in 480i MPEG-2, in 1.78:1, in English Dolby Digital 2.0 with no subtitles

- Cannon Films Poster & Stills Gallery (18:47)
A very large gallery of posters and ads for Cannon titles throughout the years, and in addition includes the movie posters that were made but the films were never made such as “Pinocchio the Robot” and “Superman V”.
in 480i MPEG-2, in 1.78:1, Music Dolby Digital 2.0

- Behind the Scenes Gallery (6:25)
A collection of interview stills, travel shots, film festivals, and posters.
in 480i MPEG-2, in 1.78:1, Music Dolby Digital 2.0

- Theatrical Trailer (2:18)
The original trailer is presented here, and in HD!
in 1080p AVC MPEG-4, in 1.78:1, in English Dolby Digital 2.0 with no subtitles

"Machete Maidens Unleashed!" extras

- Audio commentary with the director & crew
Featuring Mark Hartley, Jock Healy (sound recordist), Angelo Sartore (camera assistant), and Melissa Hines (line producer), the group talk about various aspects of the production. Hartley talks about the smooth working condition behind the scenes as he learned what to do and what not to do from “Not Quite Hollywood”, and about some of the difficulties encountered on the making of the film by traveling around the world.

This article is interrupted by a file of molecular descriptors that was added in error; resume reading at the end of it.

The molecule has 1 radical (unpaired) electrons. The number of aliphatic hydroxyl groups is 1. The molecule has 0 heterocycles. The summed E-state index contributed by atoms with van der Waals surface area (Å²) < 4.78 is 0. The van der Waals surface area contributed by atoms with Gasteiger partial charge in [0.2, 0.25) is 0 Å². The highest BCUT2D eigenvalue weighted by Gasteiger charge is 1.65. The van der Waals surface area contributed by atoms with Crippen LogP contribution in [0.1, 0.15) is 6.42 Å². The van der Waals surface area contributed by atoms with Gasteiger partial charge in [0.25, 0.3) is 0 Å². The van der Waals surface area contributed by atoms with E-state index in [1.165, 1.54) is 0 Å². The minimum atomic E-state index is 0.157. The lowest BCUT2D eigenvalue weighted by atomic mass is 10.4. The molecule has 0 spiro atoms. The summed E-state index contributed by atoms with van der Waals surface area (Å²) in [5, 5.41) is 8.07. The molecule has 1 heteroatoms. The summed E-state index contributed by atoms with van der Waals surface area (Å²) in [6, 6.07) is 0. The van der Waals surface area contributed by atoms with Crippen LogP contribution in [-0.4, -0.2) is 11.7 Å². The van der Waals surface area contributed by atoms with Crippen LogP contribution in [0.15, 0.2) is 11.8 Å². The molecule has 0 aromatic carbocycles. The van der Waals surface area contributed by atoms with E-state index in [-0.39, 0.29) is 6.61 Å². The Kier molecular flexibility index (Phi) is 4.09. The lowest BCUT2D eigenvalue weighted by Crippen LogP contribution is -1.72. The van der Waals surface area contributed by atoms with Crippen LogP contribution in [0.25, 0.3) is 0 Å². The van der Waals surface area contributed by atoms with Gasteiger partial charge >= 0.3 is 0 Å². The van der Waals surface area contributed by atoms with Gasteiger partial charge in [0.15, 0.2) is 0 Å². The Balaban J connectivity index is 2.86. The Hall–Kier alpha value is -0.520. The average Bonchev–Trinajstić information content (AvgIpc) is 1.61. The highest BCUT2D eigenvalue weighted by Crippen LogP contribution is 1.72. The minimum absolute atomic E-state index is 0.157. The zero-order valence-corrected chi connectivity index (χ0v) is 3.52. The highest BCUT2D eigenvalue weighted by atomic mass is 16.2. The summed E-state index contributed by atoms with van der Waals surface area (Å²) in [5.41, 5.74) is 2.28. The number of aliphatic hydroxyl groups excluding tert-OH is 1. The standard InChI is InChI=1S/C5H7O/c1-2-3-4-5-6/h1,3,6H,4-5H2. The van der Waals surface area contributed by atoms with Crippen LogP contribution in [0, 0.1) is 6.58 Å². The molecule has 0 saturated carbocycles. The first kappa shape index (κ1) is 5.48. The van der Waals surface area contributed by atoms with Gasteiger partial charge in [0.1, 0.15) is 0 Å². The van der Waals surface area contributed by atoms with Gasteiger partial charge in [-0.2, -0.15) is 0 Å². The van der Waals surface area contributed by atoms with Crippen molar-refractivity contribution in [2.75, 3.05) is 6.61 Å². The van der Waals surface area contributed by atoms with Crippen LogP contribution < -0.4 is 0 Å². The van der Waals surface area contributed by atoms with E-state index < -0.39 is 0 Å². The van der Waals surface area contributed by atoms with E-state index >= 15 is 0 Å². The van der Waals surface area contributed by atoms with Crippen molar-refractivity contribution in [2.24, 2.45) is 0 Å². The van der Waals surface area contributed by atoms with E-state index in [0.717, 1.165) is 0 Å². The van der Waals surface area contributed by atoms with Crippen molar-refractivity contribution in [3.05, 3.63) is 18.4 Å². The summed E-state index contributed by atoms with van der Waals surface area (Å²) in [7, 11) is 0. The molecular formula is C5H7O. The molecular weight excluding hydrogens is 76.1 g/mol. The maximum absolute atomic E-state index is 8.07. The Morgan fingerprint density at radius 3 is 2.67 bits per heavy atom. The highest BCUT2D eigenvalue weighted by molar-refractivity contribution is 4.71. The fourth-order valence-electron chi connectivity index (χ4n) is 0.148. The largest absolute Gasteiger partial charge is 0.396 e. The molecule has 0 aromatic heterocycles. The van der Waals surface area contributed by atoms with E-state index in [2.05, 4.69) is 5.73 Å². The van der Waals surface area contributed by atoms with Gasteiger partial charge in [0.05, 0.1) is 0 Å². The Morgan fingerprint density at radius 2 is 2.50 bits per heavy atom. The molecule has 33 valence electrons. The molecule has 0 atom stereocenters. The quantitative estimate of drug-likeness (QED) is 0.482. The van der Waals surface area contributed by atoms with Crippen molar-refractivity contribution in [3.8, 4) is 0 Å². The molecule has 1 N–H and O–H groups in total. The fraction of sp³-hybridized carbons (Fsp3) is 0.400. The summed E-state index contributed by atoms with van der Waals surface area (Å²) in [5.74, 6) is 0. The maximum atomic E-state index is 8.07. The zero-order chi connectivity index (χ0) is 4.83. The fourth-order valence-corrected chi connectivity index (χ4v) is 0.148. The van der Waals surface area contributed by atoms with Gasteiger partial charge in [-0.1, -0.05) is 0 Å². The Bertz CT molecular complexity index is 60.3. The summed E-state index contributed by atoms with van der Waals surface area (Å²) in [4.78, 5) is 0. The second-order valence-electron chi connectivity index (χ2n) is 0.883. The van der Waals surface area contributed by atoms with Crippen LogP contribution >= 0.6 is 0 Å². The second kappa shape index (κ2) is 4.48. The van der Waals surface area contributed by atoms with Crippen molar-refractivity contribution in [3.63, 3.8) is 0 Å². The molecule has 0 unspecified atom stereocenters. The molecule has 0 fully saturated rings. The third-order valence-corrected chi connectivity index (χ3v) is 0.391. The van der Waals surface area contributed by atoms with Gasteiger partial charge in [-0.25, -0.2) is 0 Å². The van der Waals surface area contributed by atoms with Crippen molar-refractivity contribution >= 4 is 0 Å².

in English Dolby Digital 2.0 with no subtitles

- More Wild & Untold Stories (86:32)
If the film’s information wasn’t enough here are nearly an hour and a half of deleted segments. The quality on these clips are fair, but since they are not color corrected or edited completely, it is a par lower in picture and sound quality compared to the finished film.

The following segments are provided:
“More on Health and Safety”, “More from Corman”, “More from Allan Arkush & Joe Dante”, “More from John Davison”, “More from John Landis”, “More from Jack Hill”, “More from Sid Haig”, “More from Joe Viola”, “More from Roseanne Keaton”, “More from Laurie Rose”, “More from Chris Mitchum”, “More from Marlene Clark”, “More from Paul Koslo”, “More from Darby Hinton”, “More from R. Lee Ermey”, deleted scene for “Invaders of the Lost Gold”, deleted scene from “Enforcer from Death Row” and “Blind Rage”.
in 480i MPEG-2, in 1.78:1, in English Dolby Digital 2.0 with no subtitles

- Filipino trailer reel (68:42)